By Eric Butler: PNT staff writer
Portales was officially incorporated as a city in 1909.
Next Tuesday, the current townspeople will celebrate the 100th anniversary of that event with a street fair featuring old and new traditions.
A Centennial Street Fair will bring out musicians, food vendors, belly dancers, karate demonstrations, dunk tanks and even fire dancers from two aptly-named groups, Prometheus Productions and Pyrodesiacs.
“Until about seven or eight o’clock, they’re going to be ribbon-dancing using poi balls. When it gets darker they’re going to light the poi,” said Michele Robertson, manager of Hestands Floral, one of the chief organizers.
“They’re going to be on 3rd Street, just off of Main. As a safety precaution, we’re going to give them their own half-block area.”
The fair will take place from 6 p.m. to 9 p.m. on Main Street in Portales, between 2nd and 4th. It begins with a raising the newly-designed Centennial Flag.
The city council meeting has been moved up two hours, to 5 p.m.
But political figures over the 100-year history of the town will still have their place in the main celebration, too.
A recently-made plaque with the names of all 27 mayors in Portales’ history will be publicly unveiled and the first ordinance in city history will be read aloud to mark the occasion.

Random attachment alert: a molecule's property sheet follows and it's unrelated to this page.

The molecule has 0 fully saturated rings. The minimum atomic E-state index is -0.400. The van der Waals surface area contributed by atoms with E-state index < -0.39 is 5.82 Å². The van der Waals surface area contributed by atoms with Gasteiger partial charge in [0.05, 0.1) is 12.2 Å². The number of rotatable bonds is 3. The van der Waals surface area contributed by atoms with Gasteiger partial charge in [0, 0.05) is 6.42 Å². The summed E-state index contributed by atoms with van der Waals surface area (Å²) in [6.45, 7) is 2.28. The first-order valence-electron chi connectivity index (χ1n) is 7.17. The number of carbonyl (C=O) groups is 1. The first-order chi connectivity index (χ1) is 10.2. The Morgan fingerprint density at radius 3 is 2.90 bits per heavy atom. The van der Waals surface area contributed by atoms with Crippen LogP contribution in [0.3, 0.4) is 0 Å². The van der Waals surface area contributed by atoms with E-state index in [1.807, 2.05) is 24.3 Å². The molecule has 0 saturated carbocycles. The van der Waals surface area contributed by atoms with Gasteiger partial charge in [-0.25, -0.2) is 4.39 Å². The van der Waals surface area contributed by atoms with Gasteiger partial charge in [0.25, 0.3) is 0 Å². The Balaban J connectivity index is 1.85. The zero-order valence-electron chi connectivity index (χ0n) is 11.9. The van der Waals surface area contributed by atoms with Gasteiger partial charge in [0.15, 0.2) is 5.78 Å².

The event takes place during a time of year when Portales traditionally celebrates its annual Heritage Days. That’s one reason the fair will be taking place on a weeknight.
“A lot of it is because the weekend is so booked with Heritage Days and we wanted to have a separate celebration for the city’s centennial,” Robertson said.
The three mayors in Portales history who are still living — Don Davis, Donald Shafer and current Mayor Orlando Ortega — have been invited.
“It’s really going to be a lot of fun and we’re highly focused on family-oriented activities,” said Nicole Wilkening, community affairs coordinator for the city. “It’s for everybody to just come down and relax.”
Food choices at the event includes Frito pie from the Catholic Daughters and meat entrees from J4 Barbecue.
“They’ll have to pay for their food and anything else they want to buy from a vendor, but all the entertainment is free,” Robertson said.